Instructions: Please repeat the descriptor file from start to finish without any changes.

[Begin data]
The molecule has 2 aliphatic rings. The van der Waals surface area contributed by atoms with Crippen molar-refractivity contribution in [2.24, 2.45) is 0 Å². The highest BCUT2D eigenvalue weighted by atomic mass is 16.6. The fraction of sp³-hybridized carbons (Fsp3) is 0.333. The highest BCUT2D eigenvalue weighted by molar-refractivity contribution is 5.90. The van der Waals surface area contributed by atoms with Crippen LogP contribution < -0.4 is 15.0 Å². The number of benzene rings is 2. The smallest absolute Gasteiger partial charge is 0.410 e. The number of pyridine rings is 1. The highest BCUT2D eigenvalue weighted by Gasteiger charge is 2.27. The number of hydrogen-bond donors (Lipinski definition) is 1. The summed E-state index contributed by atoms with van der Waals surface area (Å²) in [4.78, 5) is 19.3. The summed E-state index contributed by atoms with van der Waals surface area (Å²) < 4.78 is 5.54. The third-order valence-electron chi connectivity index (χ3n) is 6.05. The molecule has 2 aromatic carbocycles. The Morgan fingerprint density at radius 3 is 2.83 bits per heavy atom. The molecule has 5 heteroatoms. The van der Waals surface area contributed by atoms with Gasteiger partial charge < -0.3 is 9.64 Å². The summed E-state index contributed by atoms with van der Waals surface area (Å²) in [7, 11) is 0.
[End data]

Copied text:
The molecule has 2 aliphatic rings. The van der Waals surface area contributed by atoms with Crippen molar-refractivity contribution in [2.24, 2.45) is 0 Å². The highest BCUT2D eigenvalue weighted by atomic mass is 16.6. The fraction of sp³-hybridized carbons (Fsp3) is 0.333. The highest BCUT2D eigenvalue weighted by molar-refractivity contribution is 5.90. The van der Waals surface area contributed by atoms with Crippen LogP contribution < -0.4 is 15.0 Å². The number of benzene rings is 2. The smallest absolute Gasteiger partial charge is 0.410 e. The number of pyridine rings is 1. The highest BCUT2D eigenvalue weighted by Gasteiger charge is 2.27. The number of hydrogen-bond donors (Lipinski definition) is 1. The summed E-state index contributed by atoms with van der Waals surface area (Å²) in [4.78, 5) is 19.3. The summed E-state index contributed by atoms with van der Waals surface area (Å²) < 4.78 is 5.54. The third-order valence-electron chi connectivity index (χ3n) is 6.05. The molecule has 2 aromatic carbocycles. The Morgan fingerprint density at radius 3 is 2.83 bits per heavy atom. The molecule has 5 heteroatoms. The van der Waals surface area contributed by atoms with Gasteiger partial charge < -0.3 is 9.64 Å². The summed E-state index contributed by atoms with van der Waals surface area (Å²) in [7, 11) is 0.